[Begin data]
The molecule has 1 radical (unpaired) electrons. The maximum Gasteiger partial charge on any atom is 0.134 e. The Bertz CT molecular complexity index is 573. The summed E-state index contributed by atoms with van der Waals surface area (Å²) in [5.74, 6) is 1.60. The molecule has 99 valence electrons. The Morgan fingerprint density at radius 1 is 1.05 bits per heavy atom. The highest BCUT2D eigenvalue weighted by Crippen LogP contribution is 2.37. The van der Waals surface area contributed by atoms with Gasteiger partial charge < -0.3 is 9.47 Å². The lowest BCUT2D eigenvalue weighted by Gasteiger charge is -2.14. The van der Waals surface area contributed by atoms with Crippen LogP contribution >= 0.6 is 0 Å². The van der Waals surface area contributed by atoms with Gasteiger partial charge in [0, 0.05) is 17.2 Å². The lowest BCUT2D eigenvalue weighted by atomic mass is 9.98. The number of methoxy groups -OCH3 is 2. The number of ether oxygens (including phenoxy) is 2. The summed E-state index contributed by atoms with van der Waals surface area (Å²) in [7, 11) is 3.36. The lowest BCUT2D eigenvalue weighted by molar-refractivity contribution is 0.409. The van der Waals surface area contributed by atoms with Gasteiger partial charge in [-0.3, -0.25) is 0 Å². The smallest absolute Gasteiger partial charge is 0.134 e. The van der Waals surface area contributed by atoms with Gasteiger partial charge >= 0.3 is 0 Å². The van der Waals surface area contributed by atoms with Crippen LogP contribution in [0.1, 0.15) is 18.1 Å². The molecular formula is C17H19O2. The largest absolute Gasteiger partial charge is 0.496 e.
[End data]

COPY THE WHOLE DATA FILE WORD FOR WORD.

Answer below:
The molecule has 1 radical (unpaired) electrons. The maximum Gasteiger partial charge on any atom is 0.134 e. The Bertz CT molecular complexity index is 573. The summed E-state index contributed by atoms with van der Waals surface area (Å²) in [5.74, 6) is 1.60. The molecule has 99 valence electrons. The Morgan fingerprint density at radius 1 is 1.05 bits per heavy atom. The highest BCUT2D eigenvalue weighted by Crippen LogP contribution is 2.37. The van der Waals surface area contributed by atoms with Gasteiger partial charge < -0.3 is 9.47 Å². The lowest BCUT2D eigenvalue weighted by Gasteiger charge is -2.14. The van der Waals surface area contributed by atoms with Crippen LogP contribution >= 0.6 is 0 Å². The van der Waals surface area contributed by atoms with Gasteiger partial charge in [0, 0.05) is 17.2 Å². The lowest BCUT2D eigenvalue weighted by atomic mass is 9.98. The number of methoxy groups -OCH3 is 2. The number of ether oxygens (including phenoxy) is 2. The summed E-state index contributed by atoms with van der Waals surface area (Å²) in [7, 11) is 3.36. The lowest BCUT2D eigenvalue weighted by molar-refractivity contribution is 0.409. The van der Waals surface area contributed by atoms with Gasteiger partial charge in [-0.3, -0.25) is 0 Å². The smallest absolute Gasteiger partial charge is 0.134 e. The van der Waals surface area contributed by atoms with Gasteiger partial charge >= 0.3 is 0 Å². The van der Waals surface area contributed by atoms with Crippen LogP contribution in [0.1, 0.15) is 18.1 Å². The molecular formula is C17H19O2. The largest absolute Gasteiger partial charge is 0.496 e.